Saudi Arabia strikes back

Saudi Arabia strikes back

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No country in the Arab world is as patient as Saudi Arabia is. Its extraordinary patience is due to a Bedouin culture that clocks moving forward on the birthing of its most cherished symbol of life: Sheep. Alternatively, the West moves at the speed of its own culture measured in the symbol of machines operating in nanoseconds.

Saudi Arabia’s patience with Iran and Russia has run out. One country acts as if it is normal for a state sponsor of terror to obtain nuclear weapons, and the other acts as a colonialist Viceroy to dictate a culture of repression and death. Both countries are protecting Syria’s Assad, the most violent man since Adolph Hitler.

Saudi Arabia has been orchestrating, since July 2014, an oil price decline, which culminated in a drop below the $60 a barrel. According to Ralph Peters at the NY Post, “If oil prices remain low through next year, the effect on rogue governments, from the Russian Federation to Venezuela, will go from damaging to devastating.” Saudi Arabia, on its own, cannot have such an impact if, writes Jordan Weissmann, the slowing growth of China, production here at home, and Europe’s economic stagnation did not materialize simultaneously.

Saudi Arabia strikes back.

The regime in Iran is oblivious to this oil war and seems to be making questionable economic assumptions. Its parliament recommended the oil price target of $70-$80 as a base for its next year budget. If prices stay below $60, the impact will be even more damaging to an economy already in tethers. According to some experts, Iran needs oil prices at $140 to balance its budget against a backdrop of a shrinking sovereign wealth fund Iran is already dipping into to cover its $2B plus deficit over the last 3 months.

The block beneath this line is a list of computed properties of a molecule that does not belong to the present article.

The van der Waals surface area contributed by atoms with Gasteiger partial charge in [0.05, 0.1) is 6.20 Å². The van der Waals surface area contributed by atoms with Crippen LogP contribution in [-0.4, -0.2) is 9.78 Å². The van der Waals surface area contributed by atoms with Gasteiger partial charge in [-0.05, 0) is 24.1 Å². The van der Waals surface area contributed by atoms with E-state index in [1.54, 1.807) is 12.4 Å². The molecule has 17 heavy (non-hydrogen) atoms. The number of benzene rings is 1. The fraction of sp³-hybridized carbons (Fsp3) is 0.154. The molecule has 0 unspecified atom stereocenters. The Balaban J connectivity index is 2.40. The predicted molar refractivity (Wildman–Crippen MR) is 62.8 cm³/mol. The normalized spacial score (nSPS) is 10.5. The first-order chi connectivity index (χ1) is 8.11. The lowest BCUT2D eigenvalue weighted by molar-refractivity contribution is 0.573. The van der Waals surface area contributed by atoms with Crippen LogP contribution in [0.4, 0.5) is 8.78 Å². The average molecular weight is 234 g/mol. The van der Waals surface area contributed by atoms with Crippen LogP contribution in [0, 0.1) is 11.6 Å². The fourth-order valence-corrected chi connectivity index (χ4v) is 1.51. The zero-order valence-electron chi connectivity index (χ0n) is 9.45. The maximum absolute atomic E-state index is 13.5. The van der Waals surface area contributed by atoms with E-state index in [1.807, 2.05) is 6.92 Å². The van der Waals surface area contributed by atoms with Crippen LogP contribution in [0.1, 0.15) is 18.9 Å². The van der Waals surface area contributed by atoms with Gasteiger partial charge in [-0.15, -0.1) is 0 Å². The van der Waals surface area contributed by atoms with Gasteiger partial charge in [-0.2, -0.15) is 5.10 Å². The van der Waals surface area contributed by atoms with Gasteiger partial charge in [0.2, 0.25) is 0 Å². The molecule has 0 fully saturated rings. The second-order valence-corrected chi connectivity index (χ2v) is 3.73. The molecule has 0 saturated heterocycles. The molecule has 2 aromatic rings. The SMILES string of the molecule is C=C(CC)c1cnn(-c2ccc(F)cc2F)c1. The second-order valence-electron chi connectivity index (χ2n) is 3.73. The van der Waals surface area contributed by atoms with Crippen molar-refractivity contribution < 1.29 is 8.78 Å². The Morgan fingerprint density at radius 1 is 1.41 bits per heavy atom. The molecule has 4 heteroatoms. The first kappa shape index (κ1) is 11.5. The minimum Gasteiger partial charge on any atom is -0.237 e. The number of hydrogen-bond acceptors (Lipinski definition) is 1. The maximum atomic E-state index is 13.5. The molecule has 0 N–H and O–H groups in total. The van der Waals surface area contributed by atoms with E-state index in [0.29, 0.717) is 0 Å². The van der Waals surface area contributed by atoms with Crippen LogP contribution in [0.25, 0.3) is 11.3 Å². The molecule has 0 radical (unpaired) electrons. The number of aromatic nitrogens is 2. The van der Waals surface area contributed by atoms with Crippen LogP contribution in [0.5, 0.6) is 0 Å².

With regard to Russia, the Ruble to Dollar exchange rate has declined by 50% since July. Because of that sharp decline, Putin is forced to dump Russia’s foreign currency reserves to buy worthless Rubles. Joshua Keating wrote back in October in an article entitled: “Top Russian Officials Are Starting to Realize That the Country’s Economy is in Big Trouble” that Putin declared in a forum he foresees a rosy economic picture ahead. Putin’s optimism, wrote Keating, rests on some pretty big assumptions, including 1.2 percent growth next year—the World Bank thinks 0.3 percent is more realistic—and $100-a-barrel oil prices.

One country assumes a $100 a barrel as the basis for its economic outlook and another needs $140 a barrel to balance its budget. Oil is trading at $60 or less largely due to Saudi Arabia’s refusal to cut production.

Since the US has kept mum about the lower oil prices, even though it affects the newly born Fracking industry, it is probable, therefore, that the White House is a complicit partner in the orchestration of Saudi Arabia’s tactical move. A possibility if Obama is feeling his deal with Iran needs a boost, already alluded to by a US negotiator and further indirect punishment for Putin’s aggression and intransigence. Lower oil prices also help Europe, which is a party to the P5+1 negotiations.

What Saudi Arabia could not accomplish sitting at the diplomatic table to remove the violent Assad and the US to render Putin’s invasion of Ukraine quite costly, both countries may accomplish through an economic chokehold.

It is too early to celebrate who will come out on top in this multilayered cold war US-Russia and Saudi Arabia-Iran are conducting. However, how one sees this oil pinch play out, it is certain that the geo-political pressure over regional influence just went up a notch or two.

Saudi Arabia strikes back


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